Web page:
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High-fat and high-cholesterol diet decreases phosphorylated inositol-requiring kinase-1 and inhibits autophagy process in rat liver.

ABSTRACT: Precise molecular pathways involved in the progression of non-alcoholic steatohepatitis (NASH) remain to be elucidated. As Mallory-Denk bodies were occasionally observed in the enlarged hepatocytes in NASH model rat (SHRSP5/Dmcr) fed high-fat and high-cholesterol (HFC) diet, we aimed to clarify the roles of autophagy and endoplasmic reticulum (ER) stress in NASH progression. Male SHRSP5/Dmcr were randomly divided into 4 groups. Two groups were fed a control diet; the other two groups were fed a HFC diet for 2 and 8 weeks, respectively. The HFC diet increased the autophagy-related proteins levels and microtubule-associated protein 1 light chain 3-II/I ratio after 2 and 8 weeks, respectively. However, regarding ER stress-related proteins, the HFC diet decreased the levels of phosphorylated (p-) inositol-requiring kinase-1 (p-IRE-1) and p-protein kinase RNA-like ER kinase after 2 weeks. Additionally, the HFC diet increased anti-ubiquitin-positive cells and the level of the autophagy substrate p62, suggesting that the HFC diet induced dysfunction in ubiquitin-dependent protein degradation pathways. In conclusion, the HFC diet arrested the autophagy process in the liver; this was particularly associated with decreases in p-IRE-1 expression.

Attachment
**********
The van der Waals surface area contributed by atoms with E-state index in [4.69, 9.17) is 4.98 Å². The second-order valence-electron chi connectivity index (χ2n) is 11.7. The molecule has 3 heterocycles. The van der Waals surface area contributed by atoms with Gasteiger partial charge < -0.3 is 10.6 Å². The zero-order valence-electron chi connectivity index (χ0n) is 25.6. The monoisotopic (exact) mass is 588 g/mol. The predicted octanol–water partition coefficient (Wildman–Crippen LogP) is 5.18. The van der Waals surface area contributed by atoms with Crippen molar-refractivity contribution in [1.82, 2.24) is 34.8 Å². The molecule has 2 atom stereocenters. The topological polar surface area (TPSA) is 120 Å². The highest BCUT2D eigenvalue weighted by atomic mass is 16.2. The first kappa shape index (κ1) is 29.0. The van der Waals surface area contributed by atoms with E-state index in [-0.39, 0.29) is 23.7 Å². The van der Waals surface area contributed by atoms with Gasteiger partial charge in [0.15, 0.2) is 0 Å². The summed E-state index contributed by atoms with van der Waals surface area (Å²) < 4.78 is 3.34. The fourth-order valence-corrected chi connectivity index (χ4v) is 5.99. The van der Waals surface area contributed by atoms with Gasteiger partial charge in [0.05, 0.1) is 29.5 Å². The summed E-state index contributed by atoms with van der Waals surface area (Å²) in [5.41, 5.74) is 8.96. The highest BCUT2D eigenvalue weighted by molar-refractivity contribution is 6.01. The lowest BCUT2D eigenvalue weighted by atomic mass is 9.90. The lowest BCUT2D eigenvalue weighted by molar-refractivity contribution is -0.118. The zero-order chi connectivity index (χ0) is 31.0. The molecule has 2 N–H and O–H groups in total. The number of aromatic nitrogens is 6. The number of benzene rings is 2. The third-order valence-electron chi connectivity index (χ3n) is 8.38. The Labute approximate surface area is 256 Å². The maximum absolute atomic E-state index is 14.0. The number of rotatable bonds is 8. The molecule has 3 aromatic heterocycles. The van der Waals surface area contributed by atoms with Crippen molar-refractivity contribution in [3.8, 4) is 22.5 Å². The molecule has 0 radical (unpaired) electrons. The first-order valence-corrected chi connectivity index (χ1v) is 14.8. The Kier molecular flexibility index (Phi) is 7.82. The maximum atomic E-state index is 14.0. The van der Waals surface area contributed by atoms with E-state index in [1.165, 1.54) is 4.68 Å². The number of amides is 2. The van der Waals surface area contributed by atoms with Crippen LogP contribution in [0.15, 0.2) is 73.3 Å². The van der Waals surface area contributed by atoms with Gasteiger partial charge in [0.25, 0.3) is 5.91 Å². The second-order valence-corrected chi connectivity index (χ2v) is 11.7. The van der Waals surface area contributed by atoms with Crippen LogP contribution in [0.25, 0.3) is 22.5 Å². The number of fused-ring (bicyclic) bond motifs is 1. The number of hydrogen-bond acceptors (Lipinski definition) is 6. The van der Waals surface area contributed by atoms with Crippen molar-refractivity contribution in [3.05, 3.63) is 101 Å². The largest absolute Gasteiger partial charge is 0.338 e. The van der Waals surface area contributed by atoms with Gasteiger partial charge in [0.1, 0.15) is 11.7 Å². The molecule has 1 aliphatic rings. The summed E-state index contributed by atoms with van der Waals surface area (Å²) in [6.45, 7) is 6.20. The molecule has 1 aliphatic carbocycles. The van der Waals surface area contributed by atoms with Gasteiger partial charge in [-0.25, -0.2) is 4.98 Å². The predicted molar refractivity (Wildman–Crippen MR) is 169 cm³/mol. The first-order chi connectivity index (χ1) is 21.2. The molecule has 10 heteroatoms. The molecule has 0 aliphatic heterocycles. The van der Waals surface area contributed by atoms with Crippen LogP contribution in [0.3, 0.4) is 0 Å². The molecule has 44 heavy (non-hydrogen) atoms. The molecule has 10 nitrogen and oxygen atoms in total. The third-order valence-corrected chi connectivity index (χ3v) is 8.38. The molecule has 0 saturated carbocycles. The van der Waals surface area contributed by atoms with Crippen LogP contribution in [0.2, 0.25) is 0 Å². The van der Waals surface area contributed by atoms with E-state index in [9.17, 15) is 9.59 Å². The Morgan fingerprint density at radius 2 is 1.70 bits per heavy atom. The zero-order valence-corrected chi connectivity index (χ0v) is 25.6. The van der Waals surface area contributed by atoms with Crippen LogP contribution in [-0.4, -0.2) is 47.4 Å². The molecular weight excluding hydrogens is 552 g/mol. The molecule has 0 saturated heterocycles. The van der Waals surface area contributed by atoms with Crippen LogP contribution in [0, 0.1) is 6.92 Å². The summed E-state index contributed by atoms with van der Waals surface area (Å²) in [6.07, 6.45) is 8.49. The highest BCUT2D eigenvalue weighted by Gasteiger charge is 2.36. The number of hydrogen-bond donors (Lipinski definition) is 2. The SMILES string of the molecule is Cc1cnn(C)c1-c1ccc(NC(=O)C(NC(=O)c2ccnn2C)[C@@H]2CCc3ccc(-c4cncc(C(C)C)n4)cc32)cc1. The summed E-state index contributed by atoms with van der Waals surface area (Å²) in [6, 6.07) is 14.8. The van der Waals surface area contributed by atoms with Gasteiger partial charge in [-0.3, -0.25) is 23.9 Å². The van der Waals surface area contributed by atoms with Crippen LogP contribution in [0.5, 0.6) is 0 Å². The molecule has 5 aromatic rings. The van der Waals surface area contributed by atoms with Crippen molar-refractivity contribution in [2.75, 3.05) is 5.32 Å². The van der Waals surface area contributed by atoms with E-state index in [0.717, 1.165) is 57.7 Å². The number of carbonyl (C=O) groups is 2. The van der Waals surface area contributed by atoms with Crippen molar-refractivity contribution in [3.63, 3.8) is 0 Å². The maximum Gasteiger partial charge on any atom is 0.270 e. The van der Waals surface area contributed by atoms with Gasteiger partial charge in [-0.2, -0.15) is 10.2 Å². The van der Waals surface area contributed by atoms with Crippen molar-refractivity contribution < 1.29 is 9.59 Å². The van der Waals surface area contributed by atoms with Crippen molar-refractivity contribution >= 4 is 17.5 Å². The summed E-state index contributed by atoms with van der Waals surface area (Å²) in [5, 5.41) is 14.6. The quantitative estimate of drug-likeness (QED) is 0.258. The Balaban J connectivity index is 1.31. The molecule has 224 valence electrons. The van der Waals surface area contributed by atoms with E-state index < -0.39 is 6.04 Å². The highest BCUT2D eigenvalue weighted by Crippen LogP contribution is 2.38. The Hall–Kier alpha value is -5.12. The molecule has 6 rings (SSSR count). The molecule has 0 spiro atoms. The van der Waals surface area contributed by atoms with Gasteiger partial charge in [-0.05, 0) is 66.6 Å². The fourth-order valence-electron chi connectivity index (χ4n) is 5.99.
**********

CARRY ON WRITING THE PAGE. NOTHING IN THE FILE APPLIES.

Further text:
PROVIDER: S-EPMC6715744 | BioStudies | 2019-01-01

REPOSITORIES: biostudies

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